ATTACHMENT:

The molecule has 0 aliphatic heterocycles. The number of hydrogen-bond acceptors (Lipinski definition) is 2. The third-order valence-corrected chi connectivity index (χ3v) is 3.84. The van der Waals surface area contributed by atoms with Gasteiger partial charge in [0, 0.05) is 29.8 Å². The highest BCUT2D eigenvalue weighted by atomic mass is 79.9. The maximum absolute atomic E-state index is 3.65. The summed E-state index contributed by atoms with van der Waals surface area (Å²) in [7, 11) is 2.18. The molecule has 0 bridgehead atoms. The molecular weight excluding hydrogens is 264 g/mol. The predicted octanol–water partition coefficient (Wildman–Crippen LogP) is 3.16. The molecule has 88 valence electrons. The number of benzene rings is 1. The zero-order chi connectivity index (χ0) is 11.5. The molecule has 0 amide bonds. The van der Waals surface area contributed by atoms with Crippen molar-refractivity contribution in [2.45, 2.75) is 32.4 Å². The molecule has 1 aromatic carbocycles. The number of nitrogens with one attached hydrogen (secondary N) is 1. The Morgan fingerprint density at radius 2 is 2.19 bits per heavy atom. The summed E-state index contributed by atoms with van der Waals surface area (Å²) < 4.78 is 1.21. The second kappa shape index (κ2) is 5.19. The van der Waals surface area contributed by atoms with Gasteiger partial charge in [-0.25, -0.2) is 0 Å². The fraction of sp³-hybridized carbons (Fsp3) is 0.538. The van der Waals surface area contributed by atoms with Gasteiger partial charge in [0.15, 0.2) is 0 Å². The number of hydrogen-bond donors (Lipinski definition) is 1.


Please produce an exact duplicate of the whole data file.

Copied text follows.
The molecule has 0 aliphatic heterocycles. The number of hydrogen-bond acceptors (Lipinski definition) is 2. The third-order valence-corrected chi connectivity index (χ3v) is 3.84. The van der Waals surface area contributed by atoms with Gasteiger partial charge in [0, 0.05) is 29.8 Å². The highest BCUT2D eigenvalue weighted by atomic mass is 79.9. The maximum absolute atomic E-state index is 3.65. The summed E-state index contributed by atoms with van der Waals surface area (Å²) in [7, 11) is 2.18. The molecule has 0 bridgehead atoms. The molecular weight excluding hydrogens is 264 g/mol. The predicted octanol–water partition coefficient (Wildman–Crippen LogP) is 3.16. The molecule has 88 valence electrons. The number of benzene rings is 1. The zero-order chi connectivity index (χ0) is 11.5. The molecule has 0 amide bonds. The van der Waals surface area contributed by atoms with Crippen molar-refractivity contribution in [2.45, 2.75) is 32.4 Å². The molecule has 1 aromatic carbocycles. The number of nitrogens with one attached hydrogen (secondary N) is 1. The Morgan fingerprint density at radius 2 is 2.19 bits per heavy atom. The summed E-state index contributed by atoms with van der Waals surface area (Å²) < 4.78 is 1.21. The second kappa shape index (κ2) is 5.19. The van der Waals surface area contributed by atoms with Gasteiger partial charge in [-0.25, -0.2) is 0 Å². The fraction of sp³-hybridized carbons (Fsp3) is 0.538. The van der Waals surface area contributed by atoms with Gasteiger partial charge in [0.15, 0.2) is 0 Å². The number of hydrogen-bond donors (Lipinski definition) is 1.